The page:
19. Subscribers who offer BBAs should display a small window sticker in the windows of their branches and on their websites to show that information on BBAs is available there. The design of that sticker should be standard.
With around 50,000 Basic Bank Accounts opened every month there is a high level of awareness of the availability of such accounts. Every branch which has front of house literature makes reference to the availability of BBAs and organisations such as the FSA have information leaflets about their availability and features.
The provision of window stickers would have operational and practical implications and would be unlikely to realise the customer benefits envisioned by the reviewer. We will not therefore be adopting this recommendation.
20. The sponsors should reorder the Code and the Guidance to bring together all the information on BBAs into one section.
We agree with the independent reviewer’s desire for increased transparency in the Code on Basic Bank Accounts. We will therefore consider this recommendation with consumer experts during our future consultation on the format of the Code.
21. The Guidance should also be amended to require that access to BBAs should be clear and transparent, without dissuasion and active ‘upselling’ of alternative products beyond the needs or wishes of the customer.
The independent reviewer’s aims are already covered by Section 3.1 of the current Code which prohibits dissuasion or active upselling of another product if a customer asks for a Basic Bank Account, or where a Basic Bank Account is assessed as being most suited to a customer’s needs. Adoption of this recommendation is therefore not required.
22. I recommend that the sponsors adopt the Competition Commission’ remedies in both the Banking and Business Banking Codes and their supporting Guidance documents, except for the annual ‘rights reminder’, but with the inclusion of cheque clearance times in the pre- and post-sale information provided.
In principle we believe that personal customers throughout the UK should receive the same information, where that information is appropriate. We therefore accept the aims of this recommendation and once a satisfactory Order is received implementing these remedies in Northern Ireland we will determine which are introduced in the rest of the UK under the Banking Code.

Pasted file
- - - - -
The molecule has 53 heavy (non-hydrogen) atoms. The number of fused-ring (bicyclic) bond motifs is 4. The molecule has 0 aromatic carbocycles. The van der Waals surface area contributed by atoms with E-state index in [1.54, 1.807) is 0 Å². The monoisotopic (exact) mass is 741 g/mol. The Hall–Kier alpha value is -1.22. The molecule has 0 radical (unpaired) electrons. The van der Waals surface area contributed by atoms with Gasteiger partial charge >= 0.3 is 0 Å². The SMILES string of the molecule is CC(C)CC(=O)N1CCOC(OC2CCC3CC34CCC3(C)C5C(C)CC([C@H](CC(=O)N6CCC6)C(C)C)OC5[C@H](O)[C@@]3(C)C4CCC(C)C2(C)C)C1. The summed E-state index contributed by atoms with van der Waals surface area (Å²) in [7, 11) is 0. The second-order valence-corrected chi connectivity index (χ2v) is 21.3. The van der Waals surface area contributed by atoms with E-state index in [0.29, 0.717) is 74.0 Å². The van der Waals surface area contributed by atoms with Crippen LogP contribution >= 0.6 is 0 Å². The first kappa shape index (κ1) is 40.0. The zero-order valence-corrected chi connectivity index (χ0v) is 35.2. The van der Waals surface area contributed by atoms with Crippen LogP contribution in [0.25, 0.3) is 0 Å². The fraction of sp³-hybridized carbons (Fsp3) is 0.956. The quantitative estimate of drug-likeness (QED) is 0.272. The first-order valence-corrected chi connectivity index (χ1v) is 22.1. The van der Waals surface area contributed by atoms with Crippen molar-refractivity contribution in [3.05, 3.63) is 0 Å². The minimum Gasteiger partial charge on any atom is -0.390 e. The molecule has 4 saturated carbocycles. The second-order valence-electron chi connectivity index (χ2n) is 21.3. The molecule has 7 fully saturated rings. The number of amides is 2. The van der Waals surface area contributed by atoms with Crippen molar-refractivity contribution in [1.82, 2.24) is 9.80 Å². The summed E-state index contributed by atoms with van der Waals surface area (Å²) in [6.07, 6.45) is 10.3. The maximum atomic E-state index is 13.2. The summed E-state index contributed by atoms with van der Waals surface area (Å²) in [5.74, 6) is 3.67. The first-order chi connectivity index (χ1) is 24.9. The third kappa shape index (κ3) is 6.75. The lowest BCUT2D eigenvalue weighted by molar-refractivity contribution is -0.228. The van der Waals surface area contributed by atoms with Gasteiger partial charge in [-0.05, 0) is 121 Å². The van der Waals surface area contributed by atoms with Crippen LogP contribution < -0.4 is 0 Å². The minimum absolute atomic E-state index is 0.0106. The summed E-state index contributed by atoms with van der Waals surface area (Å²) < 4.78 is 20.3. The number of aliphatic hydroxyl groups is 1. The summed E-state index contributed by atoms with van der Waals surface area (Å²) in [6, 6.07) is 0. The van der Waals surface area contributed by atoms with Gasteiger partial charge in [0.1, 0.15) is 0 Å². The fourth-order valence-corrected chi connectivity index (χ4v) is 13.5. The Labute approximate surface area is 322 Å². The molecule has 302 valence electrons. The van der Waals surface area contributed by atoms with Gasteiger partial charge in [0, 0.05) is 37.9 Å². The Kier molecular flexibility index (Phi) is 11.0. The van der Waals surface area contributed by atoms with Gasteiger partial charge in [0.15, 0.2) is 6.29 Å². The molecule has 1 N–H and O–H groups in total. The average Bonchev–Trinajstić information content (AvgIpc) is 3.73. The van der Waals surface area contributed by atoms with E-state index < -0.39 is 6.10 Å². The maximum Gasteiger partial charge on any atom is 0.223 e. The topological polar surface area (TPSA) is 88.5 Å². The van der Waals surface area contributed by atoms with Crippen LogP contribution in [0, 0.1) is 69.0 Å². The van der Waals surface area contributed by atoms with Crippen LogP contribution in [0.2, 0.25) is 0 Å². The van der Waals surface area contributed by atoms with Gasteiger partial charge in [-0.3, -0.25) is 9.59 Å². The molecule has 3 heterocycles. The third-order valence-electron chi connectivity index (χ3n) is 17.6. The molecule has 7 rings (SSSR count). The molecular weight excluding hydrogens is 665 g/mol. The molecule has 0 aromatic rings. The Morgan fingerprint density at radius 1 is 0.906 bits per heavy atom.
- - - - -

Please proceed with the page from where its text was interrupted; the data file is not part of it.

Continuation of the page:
The Competition Commission’s remedies concern customer communications for personal current accounts in Northern Ireland and are therefore not appropriate for direct read across to the Business Banking Code. Indeed the Competition Commission already agreed measures with banks in 2003 to address business banking through behavioural undertakings.
Until such time as the final Order is laid and we are able to review its requirements we are unable to comment on a possible timetable for implementation.
23. I therefore recommend that the Codes require the provision of Summary Boxes on loan and savings accounts both pre-and post-sale. Those Boxes should provide information directly (not signposted) on:
1.1. Savings accounts pre-sale:
Access arrangements, including any penalties consequent upon withdrawals;
Any bonus conditions, including showing rates with and without any bonuses;
Interest rates, including any interest rate guarantees and, if the product has a temporary fixed rate, what is the ‘go to’ maturity rate (expressed as the - current ‘go to’ rate if that is variable).
1.2. Savings accounts post-sale (excluding passbook operated accounts):
Same as for pre-sale;
On accounts where the rate is variable, Boxes should show the current interest rate, date of last change and the rate before the last change. Boxes should also show the current Bank of England (BoE) base rate, date of last change and the previous rate. On the first statement after either a BoE or account rate change, the first page of the statement to include a notice that rates have changed and referring customer to Summary Box for details.